Idaho may not be building much these days, but at least it is still partying.
Equipment rental professionals that supply both construction equipment and party supplies said the party side is what's keeping business afloat as construction-related work continued to slow this year.
"The party side has been our saving grace," said Greg Nelson, general manager for Brown Rental of Boise.
Nelson said September should be an OK month, down just a few percentage points from last year. And he's trying to be optimistic about the coming months, saying it looks like there's a turnaround coming, at least in residential work.
"Some of that could be high hopes, but we've been doing market research ... and we can see it to some degree," he said.
Meanwhile, rental companies are seeing changing customers.
Brown Rental has historically been based around homeowners and small contractors, but the small contractors have been disappearing.
Nelson has noted a rising class of customer: the independent handyman. He said guys who are getting laid off from big construction companies are starting to pick up jobs around their neighborhoods. The pay can't compare to previous jobs, but they're keeping busy.
Over at EquipRent in Meridian, new customers have sprung up in the form of medium-sized contractors. Some companies that at one time owned their own equipment have had to sell it off to stay in business, so they've turned to renting.
Owner Dave Young said he's had to refocus his business on home remodeling jobs rather than new construction.
Tools like jackhammers, dehumidifiers, paint sprayers and pool installation equipment are all doing well at EquipRent. Young said home remodeling projects spiked in the spring after tax refunds and stimulus checks were mailed out, but they've slowed down since then.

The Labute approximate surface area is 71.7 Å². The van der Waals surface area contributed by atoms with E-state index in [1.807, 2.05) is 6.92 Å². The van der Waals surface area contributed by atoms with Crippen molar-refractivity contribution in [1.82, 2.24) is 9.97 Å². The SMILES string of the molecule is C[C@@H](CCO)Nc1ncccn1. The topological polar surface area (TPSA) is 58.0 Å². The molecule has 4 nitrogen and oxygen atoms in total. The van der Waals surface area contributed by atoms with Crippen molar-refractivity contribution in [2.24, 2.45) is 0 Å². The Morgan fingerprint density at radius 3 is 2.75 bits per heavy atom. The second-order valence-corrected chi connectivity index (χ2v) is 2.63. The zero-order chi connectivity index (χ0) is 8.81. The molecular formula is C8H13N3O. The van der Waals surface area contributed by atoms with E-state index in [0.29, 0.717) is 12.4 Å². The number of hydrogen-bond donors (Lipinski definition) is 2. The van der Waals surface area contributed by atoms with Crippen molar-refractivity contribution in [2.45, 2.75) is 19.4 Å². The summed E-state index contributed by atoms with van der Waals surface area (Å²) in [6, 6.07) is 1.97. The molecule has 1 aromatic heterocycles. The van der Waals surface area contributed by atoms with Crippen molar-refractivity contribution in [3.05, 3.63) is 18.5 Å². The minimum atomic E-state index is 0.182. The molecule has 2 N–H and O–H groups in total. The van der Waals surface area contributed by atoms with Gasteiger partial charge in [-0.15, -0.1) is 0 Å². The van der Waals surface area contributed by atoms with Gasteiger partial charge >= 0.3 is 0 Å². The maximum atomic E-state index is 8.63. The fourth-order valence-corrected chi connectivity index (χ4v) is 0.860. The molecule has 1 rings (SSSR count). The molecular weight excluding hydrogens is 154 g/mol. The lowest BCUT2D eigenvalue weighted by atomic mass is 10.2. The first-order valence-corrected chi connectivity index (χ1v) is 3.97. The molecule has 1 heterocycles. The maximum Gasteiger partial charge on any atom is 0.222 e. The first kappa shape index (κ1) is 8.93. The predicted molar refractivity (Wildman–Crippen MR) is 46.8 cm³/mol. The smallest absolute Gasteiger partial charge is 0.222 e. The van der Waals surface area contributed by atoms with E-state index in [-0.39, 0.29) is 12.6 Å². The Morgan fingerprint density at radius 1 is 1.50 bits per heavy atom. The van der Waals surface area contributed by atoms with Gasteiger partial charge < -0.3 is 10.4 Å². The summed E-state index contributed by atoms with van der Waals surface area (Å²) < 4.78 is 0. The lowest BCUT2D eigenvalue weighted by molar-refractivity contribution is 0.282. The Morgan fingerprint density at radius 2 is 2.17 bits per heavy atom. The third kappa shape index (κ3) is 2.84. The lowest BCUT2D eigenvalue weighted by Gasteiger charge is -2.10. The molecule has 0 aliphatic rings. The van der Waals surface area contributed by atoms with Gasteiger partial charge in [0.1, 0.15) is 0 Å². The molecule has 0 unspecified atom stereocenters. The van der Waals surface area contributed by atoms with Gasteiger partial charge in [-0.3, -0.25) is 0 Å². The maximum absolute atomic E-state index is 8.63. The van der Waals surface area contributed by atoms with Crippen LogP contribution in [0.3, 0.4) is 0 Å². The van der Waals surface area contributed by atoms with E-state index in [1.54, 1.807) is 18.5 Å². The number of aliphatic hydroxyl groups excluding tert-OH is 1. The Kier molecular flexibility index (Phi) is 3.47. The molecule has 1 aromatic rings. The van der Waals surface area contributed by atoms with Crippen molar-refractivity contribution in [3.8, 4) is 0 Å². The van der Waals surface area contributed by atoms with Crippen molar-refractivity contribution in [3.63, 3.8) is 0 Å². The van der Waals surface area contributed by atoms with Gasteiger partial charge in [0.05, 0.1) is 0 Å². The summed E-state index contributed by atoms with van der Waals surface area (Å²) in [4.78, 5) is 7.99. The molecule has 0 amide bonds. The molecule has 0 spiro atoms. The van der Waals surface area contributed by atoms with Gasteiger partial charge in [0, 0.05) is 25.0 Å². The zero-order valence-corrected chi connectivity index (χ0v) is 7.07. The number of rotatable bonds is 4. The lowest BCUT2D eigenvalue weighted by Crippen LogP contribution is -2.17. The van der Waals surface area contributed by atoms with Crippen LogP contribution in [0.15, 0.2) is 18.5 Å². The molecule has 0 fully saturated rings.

Another sector that's provided a source of business is undeveloped lots: developers who own lots waiting to be built on have found the need to maintain those lots, resulting in some weed removal equipment rental.
Like at Brown Rental, EquipRent's sister store, which rents party equipment, has been holding up, and the two units are trying to find better ways to share business.
Beyond those bright spots, business is slow. Equipment rental stores have closed around the state, and those who have managed to hang on have cut back and made changes - like relying more on party supply or remodeling projects.
EquipRent sold off construction equipment as things started to slow in the spring of 2008.
"I think it's going to be a while yet," Young said. "I think maybe late next year we'll see an improvement. But anybody trying to get more into renovation is doing fairly well right now. The only people we're doing business with in new construction is Hubble Homes and CBH. "
"It's been an unpredictable year," Nelson added. "None of the past 20 years of trends have followed in the last year and a half. It's hard to follow, hard to predict. "